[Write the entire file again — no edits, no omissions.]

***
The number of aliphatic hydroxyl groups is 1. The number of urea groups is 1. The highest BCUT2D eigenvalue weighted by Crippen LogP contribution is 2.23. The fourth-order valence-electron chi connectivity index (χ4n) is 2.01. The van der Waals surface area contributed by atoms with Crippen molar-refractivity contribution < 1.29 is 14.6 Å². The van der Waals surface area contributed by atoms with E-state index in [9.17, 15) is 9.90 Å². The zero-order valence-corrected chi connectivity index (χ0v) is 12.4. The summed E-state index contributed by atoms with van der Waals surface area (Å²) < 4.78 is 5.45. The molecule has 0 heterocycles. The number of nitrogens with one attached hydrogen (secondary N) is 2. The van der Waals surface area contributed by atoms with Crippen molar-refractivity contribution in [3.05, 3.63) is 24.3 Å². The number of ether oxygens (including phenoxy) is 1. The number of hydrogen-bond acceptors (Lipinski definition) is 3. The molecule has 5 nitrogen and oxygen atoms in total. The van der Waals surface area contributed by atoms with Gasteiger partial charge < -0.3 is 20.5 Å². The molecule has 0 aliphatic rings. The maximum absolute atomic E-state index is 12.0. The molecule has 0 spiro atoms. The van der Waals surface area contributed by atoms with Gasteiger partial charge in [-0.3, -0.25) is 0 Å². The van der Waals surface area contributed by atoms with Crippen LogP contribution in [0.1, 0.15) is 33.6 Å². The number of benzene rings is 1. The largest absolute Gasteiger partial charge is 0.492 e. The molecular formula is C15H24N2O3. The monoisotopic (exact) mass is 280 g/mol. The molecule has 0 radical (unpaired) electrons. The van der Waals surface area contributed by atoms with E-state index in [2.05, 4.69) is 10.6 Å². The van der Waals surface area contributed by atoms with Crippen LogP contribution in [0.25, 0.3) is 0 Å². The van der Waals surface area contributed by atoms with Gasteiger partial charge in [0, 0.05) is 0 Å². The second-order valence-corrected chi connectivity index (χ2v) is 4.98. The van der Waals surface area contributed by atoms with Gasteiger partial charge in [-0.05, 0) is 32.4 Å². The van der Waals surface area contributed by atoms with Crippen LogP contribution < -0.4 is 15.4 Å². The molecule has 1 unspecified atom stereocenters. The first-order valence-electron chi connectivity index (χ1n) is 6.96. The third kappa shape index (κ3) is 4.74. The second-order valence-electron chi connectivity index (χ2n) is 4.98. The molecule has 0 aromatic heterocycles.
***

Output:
The number of aliphatic hydroxyl groups is 1. The number of urea groups is 1. The highest BCUT2D eigenvalue weighted by Crippen LogP contribution is 2.23. The fourth-order valence-electron chi connectivity index (χ4n) is 2.01. The van der Waals surface area contributed by atoms with Crippen molar-refractivity contribution < 1.29 is 14.6 Å². The van der Waals surface area contributed by atoms with E-state index in [9.17, 15) is 9.90 Å². The zero-order valence-corrected chi connectivity index (χ0v) is 12.4. The summed E-state index contributed by atoms with van der Waals surface area (Å²) < 4.78 is 5.45. The molecule has 0 heterocycles. The number of nitrogens with one attached hydrogen (secondary N) is 2. The van der Waals surface area contributed by atoms with Crippen molar-refractivity contribution in [3.05, 3.63) is 24.3 Å². The number of ether oxygens (including phenoxy) is 1. The number of hydrogen-bond acceptors (Lipinski definition) is 3. The molecule has 5 nitrogen and oxygen atoms in total. The van der Waals surface area contributed by atoms with Gasteiger partial charge < -0.3 is 20.5 Å². The molecule has 0 aliphatic rings. The maximum absolute atomic E-state index is 12.0. The molecule has 0 spiro atoms. The van der Waals surface area contributed by atoms with Gasteiger partial charge in [-0.3, -0.25) is 0 Å². The van der Waals surface area contributed by atoms with Crippen LogP contribution in [0.1, 0.15) is 33.6 Å². The number of benzene rings is 1. The largest absolute Gasteiger partial charge is 0.492 e. The molecular formula is C15H24N2O3. The monoisotopic (exact) mass is 280 g/mol. The molecule has 0 radical (unpaired) electrons. The van der Waals surface area contributed by atoms with E-state index in [2.05, 4.69) is 10.6 Å². The van der Waals surface area contributed by atoms with Crippen LogP contribution in [0.25, 0.3) is 0 Å². The van der Waals surface area contributed by atoms with Gasteiger partial charge in [0, 0.05) is 0 Å². The second-order valence-corrected chi connectivity index (χ2v) is 4.98. The van der Waals surface area contributed by atoms with Gasteiger partial charge in [-0.05, 0) is 32.4 Å². The van der Waals surface area contributed by atoms with Crippen LogP contribution < -0.4 is 15.4 Å². The molecule has 1 unspecified atom stereocenters. The first-order valence-electron chi connectivity index (χ1n) is 6.96. The third kappa shape index (κ3) is 4.74. The second-order valence-electron chi connectivity index (χ2n) is 4.98. The molecule has 0 aromatic heterocycles.